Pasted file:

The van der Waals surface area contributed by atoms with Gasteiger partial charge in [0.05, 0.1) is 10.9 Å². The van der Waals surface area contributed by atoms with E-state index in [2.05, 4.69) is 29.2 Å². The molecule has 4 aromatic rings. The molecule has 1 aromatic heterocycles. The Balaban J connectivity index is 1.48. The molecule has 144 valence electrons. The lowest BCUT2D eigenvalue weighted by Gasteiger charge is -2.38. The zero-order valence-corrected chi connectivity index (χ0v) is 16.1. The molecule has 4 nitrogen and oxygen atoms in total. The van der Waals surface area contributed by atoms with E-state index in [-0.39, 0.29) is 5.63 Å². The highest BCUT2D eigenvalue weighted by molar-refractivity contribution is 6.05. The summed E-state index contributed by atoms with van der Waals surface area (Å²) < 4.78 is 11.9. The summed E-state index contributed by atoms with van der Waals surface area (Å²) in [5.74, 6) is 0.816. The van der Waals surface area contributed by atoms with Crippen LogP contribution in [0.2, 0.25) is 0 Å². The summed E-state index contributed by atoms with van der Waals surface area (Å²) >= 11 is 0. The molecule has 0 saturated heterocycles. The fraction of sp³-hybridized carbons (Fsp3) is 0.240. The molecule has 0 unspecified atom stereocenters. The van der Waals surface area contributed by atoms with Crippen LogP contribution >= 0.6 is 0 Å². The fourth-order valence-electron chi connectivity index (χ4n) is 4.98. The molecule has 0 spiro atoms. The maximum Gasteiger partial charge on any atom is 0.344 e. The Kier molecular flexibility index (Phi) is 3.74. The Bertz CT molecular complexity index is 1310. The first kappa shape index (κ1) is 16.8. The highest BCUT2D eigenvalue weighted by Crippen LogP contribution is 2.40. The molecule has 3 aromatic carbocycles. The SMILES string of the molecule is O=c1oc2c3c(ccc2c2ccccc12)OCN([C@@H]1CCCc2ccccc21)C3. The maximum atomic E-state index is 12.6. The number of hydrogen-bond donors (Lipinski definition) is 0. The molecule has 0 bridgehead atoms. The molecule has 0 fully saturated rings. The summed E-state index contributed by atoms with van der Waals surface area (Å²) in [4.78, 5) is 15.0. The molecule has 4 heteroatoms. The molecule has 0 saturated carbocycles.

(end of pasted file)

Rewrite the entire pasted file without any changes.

The van der Waals surface area contributed by atoms with Gasteiger partial charge in [0.05, 0.1) is 10.9 Å². The van der Waals surface area contributed by atoms with E-state index in [2.05, 4.69) is 29.2 Å². The molecule has 4 aromatic rings. The molecule has 1 aromatic heterocycles. The Balaban J connectivity index is 1.48. The molecule has 144 valence electrons. The lowest BCUT2D eigenvalue weighted by Gasteiger charge is -2.38. The zero-order valence-corrected chi connectivity index (χ0v) is 16.1. The molecule has 4 nitrogen and oxygen atoms in total. The van der Waals surface area contributed by atoms with E-state index in [-0.39, 0.29) is 5.63 Å². The highest BCUT2D eigenvalue weighted by molar-refractivity contribution is 6.05. The summed E-state index contributed by atoms with van der Waals surface area (Å²) < 4.78 is 11.9. The summed E-state index contributed by atoms with van der Waals surface area (Å²) in [5.74, 6) is 0.816. The van der Waals surface area contributed by atoms with Crippen LogP contribution in [0.2, 0.25) is 0 Å². The summed E-state index contributed by atoms with van der Waals surface area (Å²) >= 11 is 0. The molecule has 0 saturated heterocycles. The fraction of sp³-hybridized carbons (Fsp3) is 0.240. The molecule has 0 unspecified atom stereocenters. The van der Waals surface area contributed by atoms with Crippen LogP contribution >= 0.6 is 0 Å². The fourth-order valence-electron chi connectivity index (χ4n) is 4.98. The molecule has 0 spiro atoms. The maximum Gasteiger partial charge on any atom is 0.344 e. The Kier molecular flexibility index (Phi) is 3.74. The Bertz CT molecular complexity index is 1310. The first kappa shape index (κ1) is 16.8. The highest BCUT2D eigenvalue weighted by Crippen LogP contribution is 2.40. The molecule has 3 aromatic carbocycles. The SMILES string of the molecule is O=c1oc2c3c(ccc2c2ccccc12)OCN([C@@H]1CCCc2ccccc21)C3. The maximum atomic E-state index is 12.6. The number of hydrogen-bond donors (Lipinski definition) is 0. The molecule has 0 bridgehead atoms. The molecule has 0 fully saturated rings. The summed E-state index contributed by atoms with van der Waals surface area (Å²) in [4.78, 5) is 15.0. The molecule has 4 heteroatoms. The molecule has 0 saturated carbocycles.